“These officers did not go beyond this bridge,” said W. Abeywardena, pointing to a bridge that was completely blocked by fallen trees and rocks. Abeywardena, who is also the secretary of the village Funeral Welfare Committee, said the officers would not approach the bridge but simply gave food to whoever was

M. W. Perera

nearby and called it a day. The suffering people beyond the bridge got no help,
A temporary bridge had been made with two fallen trees.

“Can these female officers cross this bridge? There are many people up on the hill who don’t have water or food. Children are hungry and the villagers need aid. Government officials have to act in a practical way at times like these,” he said.

Beyond the bridge, people were trying to save what is left of their furniture, equipment and clothes bundled in sarees and bedsheets taken from their relative’s houses.

K. Piyadasa

Broken planks, plastic chairs and piles of mud are all that remain of Gamini Sarath Kumara’s mud-built house. Underneath lie what are left of the books that belonged to his two daughters aged 13 and 15. Gamini and his wife pluck tea for a living, usually earning about Rs. 600 each a day but since the rains they have not had work and are left without a cent.

“We did not get food or any sort of help. I went to the main road every morning after the floods in the hope of being able to talk to an official about my plight but no one came. We don’t have clothes or sheets to cover oueselves at night. My two girls cannot live under these conditions. We are helpless,” Gamini said as tears rolled down his cheeks.

In another part of the district, in Polwattagoda and Dammayawatta, several kilometres away from Agalawatta, five people including three children lost their lives. Villagers had to work for several hours until the Disaster Management Centre “managed” to work.
Forty-four-year-old Chandana Ruwan Thilaka was in Horana when he received a phone call from his sister saying that her house had been buried in a landslide and that her two children were missing, trapped underneath.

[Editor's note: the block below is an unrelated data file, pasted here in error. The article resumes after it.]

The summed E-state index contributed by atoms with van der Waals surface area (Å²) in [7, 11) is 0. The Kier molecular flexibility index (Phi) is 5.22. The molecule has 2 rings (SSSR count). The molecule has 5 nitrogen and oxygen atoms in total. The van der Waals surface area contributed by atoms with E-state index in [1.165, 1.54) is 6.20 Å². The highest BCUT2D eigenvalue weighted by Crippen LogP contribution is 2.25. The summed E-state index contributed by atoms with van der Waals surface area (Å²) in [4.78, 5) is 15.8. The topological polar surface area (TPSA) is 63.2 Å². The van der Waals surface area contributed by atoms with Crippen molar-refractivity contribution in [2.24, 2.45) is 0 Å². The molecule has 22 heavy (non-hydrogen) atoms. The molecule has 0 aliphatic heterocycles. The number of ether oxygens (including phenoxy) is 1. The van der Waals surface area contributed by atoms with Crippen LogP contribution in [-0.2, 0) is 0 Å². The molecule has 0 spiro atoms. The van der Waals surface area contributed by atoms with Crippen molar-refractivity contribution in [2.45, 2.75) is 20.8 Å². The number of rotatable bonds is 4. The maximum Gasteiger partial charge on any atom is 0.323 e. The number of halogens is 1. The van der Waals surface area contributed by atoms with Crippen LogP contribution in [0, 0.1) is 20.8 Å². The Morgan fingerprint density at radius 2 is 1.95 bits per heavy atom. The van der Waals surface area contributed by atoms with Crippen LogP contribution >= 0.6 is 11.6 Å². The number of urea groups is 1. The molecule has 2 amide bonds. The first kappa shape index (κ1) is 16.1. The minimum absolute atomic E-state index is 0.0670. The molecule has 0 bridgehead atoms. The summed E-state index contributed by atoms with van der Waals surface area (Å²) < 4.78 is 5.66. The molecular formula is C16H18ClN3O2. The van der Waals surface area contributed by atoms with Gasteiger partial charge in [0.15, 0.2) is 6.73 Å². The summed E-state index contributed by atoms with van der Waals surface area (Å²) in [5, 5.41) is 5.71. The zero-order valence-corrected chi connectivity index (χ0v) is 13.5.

Chandana rushed to the site and with the help of other villagers and the meagre light of phone torches they pulled out the bodies of the two children.

“There was no electricity, no light and we did not have sufficient equipment to remove the earth and rocks. With phone torches and light from lightning strikes we kept on searching. It was after five hours of hard work that we finally found the two bodies,” he said.
The roads were completely blocked by floods from Dulwella to Veyangalla, Kudaligama and several other villages in the Agalawatta Division. Cooked food and medicines were carried to people in six boats, some privately owned.
Several kilometers away in Hedigalla, the Ratnapura-Kalawana road was also under water forcing people to walk through water. Aid did not reach the villages in this area. M.W. Perera (no first name?), 64, a mother of three, said she had to walk several kilometres to the main road and wait until people gave them food.

“We are very badly affected. Our houses are under water and now we have to wade through water to get aid. Why can’t they bring it to us instead? Is it very hard?” she asked.

Kalutara District Secretary U.D.C. Jayalal said cooked food and dry rations had been distributed to the affected on time.
“Now we don’t have a problem and the water is subsiding,” he said.

Pitiful relics of two little lives

Four-year-old Rusiru Lakshan lay beside his sister. Next to him lay pair of black shoes, polished well, hardly worn. Placed beside his eight-year-old sister, Sanduni Nimeshika, was a new, full-skirted dress, yellow and white, fit for a special occasion.